She’s nursing a mug of hot chocolate and reading a boring book when her mother calls her from downstairs.
“Ruth! Debbie’s on the phone!”
Ruth freezes for a second. Debbie? That’s unexpected. Debbie hasn’t called here in forever. The last time they spoke was over a week ago, at the airport. Not their most pleasant conversation.
Right. Better not make Debbie wait too long. Ruth closes her book, downs the last of her cocoa and hurries down the stairs, where her mother is waiting by the phone. She hands it to Ruth with a reproachful frown. Ruth smiles sheepishly and then signals for her mother to leave the room.
“Debbie,” she greets with a tone too warm to be natural.
There’s an awkward pause and Ruth’s smile drops a little.
“Is everything okay,” she asks.
“Uh, yeah. Yes, sorry. How are you?”
“Good, pretty good.”
“How was Christmas?”
“It was nice. We kept it small. You?”
“I had Randy for Christmas. We went to my mother’s.”
Again with the silence. Ruth wants to scream at Debbie to just spit it out already, the reason for that call. But she waits, she waits because she knows Debbie and she knows if no words come to her it’s because she has something important to say and she doesn’t quite know how to begin. Finally, Debbie speaks. Her tone soft, subdued, and if Ruth didn’t have the phone stuck between her ear and shoulder, she would have missed the words.
“I’m sorry. About the other day. What I said to you.”
Well. That’s a Christmas miracle, Ruth thinks. Debbie apologizing to her?
“Did someone spike your coffee?”
She regrets the joke immediately, but what the hell, Debbie took her by surprise.
“Funny,” Debbie deadpans.
“Sorry. Look… you weren’t wrong, in a way.”
“I’m not… I’m not really apologizing because I was wrong. It’s mostly about the way I said that stuff. I was rude. I was a complete asshole.”
“Yeah. Kind of,” Ruth agrees.
It’s true. Debbie’s always been blunt and Ruth is used to it by now, but being on the receiving end of her directness could be so painful at times. The words spoken at the airport still echo in her head a week later.
“I… well, I wanted to ask you if maybe I could…”
It’s definitely unlike Debbie to stumble over her words. She goes quiet for a moment and Ruth even wonders if the communication’s been cut.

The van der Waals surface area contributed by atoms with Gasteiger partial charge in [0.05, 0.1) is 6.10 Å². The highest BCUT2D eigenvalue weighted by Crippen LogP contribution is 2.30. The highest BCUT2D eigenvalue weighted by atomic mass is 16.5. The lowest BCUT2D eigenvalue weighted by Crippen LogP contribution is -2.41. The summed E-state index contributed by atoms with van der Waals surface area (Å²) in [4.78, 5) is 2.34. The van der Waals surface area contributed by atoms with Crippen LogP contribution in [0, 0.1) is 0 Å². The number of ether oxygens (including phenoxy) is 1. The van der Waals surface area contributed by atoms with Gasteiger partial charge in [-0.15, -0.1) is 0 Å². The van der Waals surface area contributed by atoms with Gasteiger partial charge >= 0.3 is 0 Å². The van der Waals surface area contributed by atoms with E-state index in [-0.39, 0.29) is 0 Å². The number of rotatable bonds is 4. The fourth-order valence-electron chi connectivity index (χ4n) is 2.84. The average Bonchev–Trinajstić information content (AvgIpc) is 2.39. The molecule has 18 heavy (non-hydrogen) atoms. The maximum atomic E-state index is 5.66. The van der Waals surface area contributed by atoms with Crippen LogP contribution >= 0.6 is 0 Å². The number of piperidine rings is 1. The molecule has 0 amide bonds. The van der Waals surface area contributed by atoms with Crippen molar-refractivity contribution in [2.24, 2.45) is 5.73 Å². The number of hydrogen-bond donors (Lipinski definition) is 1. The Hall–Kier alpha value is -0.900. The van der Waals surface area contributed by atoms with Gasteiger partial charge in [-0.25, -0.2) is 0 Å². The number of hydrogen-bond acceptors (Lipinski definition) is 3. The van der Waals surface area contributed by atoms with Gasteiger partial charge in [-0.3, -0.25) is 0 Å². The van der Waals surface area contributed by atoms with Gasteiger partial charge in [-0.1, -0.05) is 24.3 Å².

“Can I come over for the New Year?”
“Oh. What about Randy?”
“He’s with Mark. Since I had him for Christmas. I don’t want to impose, I just thought—”
“Of course you can come,” Ruth interrupts, fiddling with the cord of the phone.
“Really? I mean, won’t that bother you or your parents?”
“Not at all,” Ruth assures her. “We’d be happy to have you.”
They exchange a few more words after that, mostly about the logistics of getting on a plane and Ruth driving to the airport, and then it’s “good night” and “see you soon” and Ruth hangs up. She finds her parents in the living-room, watching some news report on a fire downtown. She lets them know they’ll be having a guest for a few days and, of course, her parents are thrilled.
“I’ll set up the guest room first thing in the morning,” her mother says.
And Ruth goes back upstairs, her steps lighter than they have been in days.
It’s strange, Ruth thinks, the effect that Debbie has had on her life ever since they met. Debbie, who breaks Ruth over and over again, and Ruth, who lets her, begs for more. Enjoys it, somewhere deep down. They’re better, now. More balanced. More understanding.
She stands waiting, inside of the airport, hoping to catch sight of Debbie’s blonde mane amidst the sea of people milling about. The flight landed fifteen minutes ago and the passengers are all off the plane now, looking for their luggage. Next to her, a man holding a bouquet of flowers welcomes his girlfriend with open arms and they kiss, oblivious of the rest of the world. Ruth glances at them and smiles softly at the display of genuine happiness and love. Then there’s a tap on her shoulder and Ruth spins on her heels and is greeted by the tall, beautiful figure of Debbie.
“Hi,” her friend says.
“Oh hi,” Ruth replies with so much enthusiasm that she cringes a little.
At least it makes Debbie smile.
“Have you been waiting long?”
“No, I parked right after your flight arrived.”
“Thank God there wasn’t a delay. There was a fucking baby crying on board, it was a nightmare.”
“Come on,” Ruth says with a laugh, “let’s get out of here and you can tell me all about how much you hate babies on the way home.”
The guest room is more spacious than Ruth remembers it. Sure, she hasn’t been home in a long time, but it’s probably because she’s so used to her tiny apartment or to hotel rooms that this one seems so big. Debbie drops her bags on the floor by the door and she all but dive on the bed, moaning when her face hits the pillows.